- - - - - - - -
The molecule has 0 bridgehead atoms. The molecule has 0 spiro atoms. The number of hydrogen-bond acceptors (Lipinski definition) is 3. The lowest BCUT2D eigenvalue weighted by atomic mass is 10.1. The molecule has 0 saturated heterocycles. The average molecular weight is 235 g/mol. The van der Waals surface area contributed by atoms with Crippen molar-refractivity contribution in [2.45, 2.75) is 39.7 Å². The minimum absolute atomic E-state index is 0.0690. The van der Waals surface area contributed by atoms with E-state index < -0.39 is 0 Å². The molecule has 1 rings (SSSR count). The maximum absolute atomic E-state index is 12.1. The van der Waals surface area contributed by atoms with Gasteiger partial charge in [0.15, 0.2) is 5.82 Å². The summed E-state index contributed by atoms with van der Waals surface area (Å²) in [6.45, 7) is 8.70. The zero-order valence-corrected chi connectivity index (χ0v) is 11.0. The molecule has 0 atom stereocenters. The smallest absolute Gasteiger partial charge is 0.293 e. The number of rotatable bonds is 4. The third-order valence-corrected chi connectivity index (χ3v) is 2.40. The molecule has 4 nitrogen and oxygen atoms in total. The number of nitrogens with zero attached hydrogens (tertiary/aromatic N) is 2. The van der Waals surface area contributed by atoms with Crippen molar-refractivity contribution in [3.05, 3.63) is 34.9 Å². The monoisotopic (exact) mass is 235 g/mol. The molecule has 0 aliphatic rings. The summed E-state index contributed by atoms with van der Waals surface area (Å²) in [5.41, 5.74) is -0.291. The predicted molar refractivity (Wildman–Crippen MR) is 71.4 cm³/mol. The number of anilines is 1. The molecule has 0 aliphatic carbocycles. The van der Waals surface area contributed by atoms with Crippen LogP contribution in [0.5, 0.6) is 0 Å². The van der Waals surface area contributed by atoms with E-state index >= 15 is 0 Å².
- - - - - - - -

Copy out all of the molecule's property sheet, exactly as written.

The molecule has 0 bridgehead atoms. The molecule has 0 spiro atoms. The number of hydrogen-bond acceptors (Lipinski definition) is 3. The lowest BCUT2D eigenvalue weighted by atomic mass is 10.1. The molecule has 0 saturated heterocycles. The average molecular weight is 235 g/mol. The van der Waals surface area contributed by atoms with Crippen molar-refractivity contribution in [2.45, 2.75) is 39.7 Å². The minimum absolute atomic E-state index is 0.0690. The van der Waals surface area contributed by atoms with E-state index < -0.39 is 0 Å². The molecule has 1 rings (SSSR count). The maximum absolute atomic E-state index is 12.1. The van der Waals surface area contributed by atoms with Gasteiger partial charge in [0.15, 0.2) is 5.82 Å². The summed E-state index contributed by atoms with van der Waals surface area (Å²) in [6.45, 7) is 8.70. The zero-order valence-corrected chi connectivity index (χ0v) is 11.0. The molecule has 0 atom stereocenters. The smallest absolute Gasteiger partial charge is 0.293 e. The number of rotatable bonds is 4. The third-order valence-corrected chi connectivity index (χ3v) is 2.40. The molecule has 4 nitrogen and oxygen atoms in total. The number of nitrogens with zero attached hydrogens (tertiary/aromatic N) is 2. The van der Waals surface area contributed by atoms with Crippen molar-refractivity contribution in [3.05, 3.63) is 34.9 Å². The monoisotopic (exact) mass is 235 g/mol. The molecule has 0 aliphatic rings. The summed E-state index contributed by atoms with van der Waals surface area (Å²) in [5.41, 5.74) is -0.291. The predicted molar refractivity (Wildman–Crippen MR) is 71.4 cm³/mol. The number of anilines is 1. The molecule has 0 aliphatic carbocycles. The van der Waals surface area contributed by atoms with Crippen LogP contribution in [0.5, 0.6) is 0 Å². The van der Waals surface area contributed by atoms with E-state index >= 15 is 0 Å².